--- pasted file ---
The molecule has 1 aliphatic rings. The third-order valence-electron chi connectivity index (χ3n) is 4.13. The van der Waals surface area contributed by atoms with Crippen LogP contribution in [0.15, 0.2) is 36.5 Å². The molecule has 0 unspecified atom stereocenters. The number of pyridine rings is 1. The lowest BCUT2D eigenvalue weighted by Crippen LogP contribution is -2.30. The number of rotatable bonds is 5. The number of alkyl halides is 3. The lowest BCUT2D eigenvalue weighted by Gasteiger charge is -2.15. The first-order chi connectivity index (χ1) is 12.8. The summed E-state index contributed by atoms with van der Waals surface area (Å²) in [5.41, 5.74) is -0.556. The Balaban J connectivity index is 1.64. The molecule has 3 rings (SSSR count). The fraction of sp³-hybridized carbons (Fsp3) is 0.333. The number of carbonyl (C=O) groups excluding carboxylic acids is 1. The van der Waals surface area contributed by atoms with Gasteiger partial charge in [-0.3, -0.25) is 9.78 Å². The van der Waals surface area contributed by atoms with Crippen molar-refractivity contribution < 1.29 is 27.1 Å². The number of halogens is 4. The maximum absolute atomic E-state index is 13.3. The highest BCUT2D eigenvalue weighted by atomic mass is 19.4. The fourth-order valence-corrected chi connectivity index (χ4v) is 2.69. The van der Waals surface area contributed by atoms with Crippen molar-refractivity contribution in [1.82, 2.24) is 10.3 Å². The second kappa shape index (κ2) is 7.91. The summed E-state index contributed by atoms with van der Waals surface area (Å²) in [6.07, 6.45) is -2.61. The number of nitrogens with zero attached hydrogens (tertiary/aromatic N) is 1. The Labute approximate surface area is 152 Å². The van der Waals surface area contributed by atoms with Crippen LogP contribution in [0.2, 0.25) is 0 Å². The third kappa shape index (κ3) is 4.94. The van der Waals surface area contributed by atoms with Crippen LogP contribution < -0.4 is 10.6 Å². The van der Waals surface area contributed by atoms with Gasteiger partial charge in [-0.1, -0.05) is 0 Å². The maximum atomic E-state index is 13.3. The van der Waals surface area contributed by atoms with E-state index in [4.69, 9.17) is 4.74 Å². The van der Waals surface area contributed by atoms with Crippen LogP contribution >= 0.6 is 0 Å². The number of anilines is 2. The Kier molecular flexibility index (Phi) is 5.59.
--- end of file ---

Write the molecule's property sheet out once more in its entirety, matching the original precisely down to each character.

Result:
The molecule has 1 aliphatic rings. The third-order valence-electron chi connectivity index (χ3n) is 4.13. The van der Waals surface area contributed by atoms with Crippen LogP contribution in [0.15, 0.2) is 36.5 Å². The molecule has 0 unspecified atom stereocenters. The number of pyridine rings is 1. The lowest BCUT2D eigenvalue weighted by Crippen LogP contribution is -2.30. The number of rotatable bonds is 5. The number of alkyl halides is 3. The lowest BCUT2D eigenvalue weighted by Gasteiger charge is -2.15. The first-order chi connectivity index (χ1) is 12.8. The summed E-state index contributed by atoms with van der Waals surface area (Å²) in [5.41, 5.74) is -0.556. The Balaban J connectivity index is 1.64. The molecule has 3 rings (SSSR count). The fraction of sp³-hybridized carbons (Fsp3) is 0.333. The number of carbonyl (C=O) groups excluding carboxylic acids is 1. The van der Waals surface area contributed by atoms with Gasteiger partial charge in [-0.3, -0.25) is 9.78 Å². The van der Waals surface area contributed by atoms with Crippen molar-refractivity contribution < 1.29 is 27.1 Å². The number of halogens is 4. The maximum absolute atomic E-state index is 13.3. The highest BCUT2D eigenvalue weighted by atomic mass is 19.4. The fourth-order valence-corrected chi connectivity index (χ4v) is 2.69. The van der Waals surface area contributed by atoms with Crippen molar-refractivity contribution in [1.82, 2.24) is 10.3 Å². The second kappa shape index (κ2) is 7.91. The summed E-state index contributed by atoms with van der Waals surface area (Å²) in [6.07, 6.45) is -2.61. The number of nitrogens with zero attached hydrogens (tertiary/aromatic N) is 1. The Labute approximate surface area is 152 Å². The van der Waals surface area contributed by atoms with Crippen LogP contribution in [0.2, 0.25) is 0 Å². The third kappa shape index (κ3) is 4.94. The van der Waals surface area contributed by atoms with Crippen LogP contribution < -0.4 is 10.6 Å². The van der Waals surface area contributed by atoms with Gasteiger partial charge in [-0.1, -0.05) is 0 Å². The maximum atomic E-state index is 13.3. The van der Waals surface area contributed by atoms with E-state index in [4.69, 9.17) is 4.74 Å². The van der Waals surface area contributed by atoms with Crippen LogP contribution >= 0.6 is 0 Å². The number of anilines is 2. The Kier molecular flexibility index (Phi) is 5.59.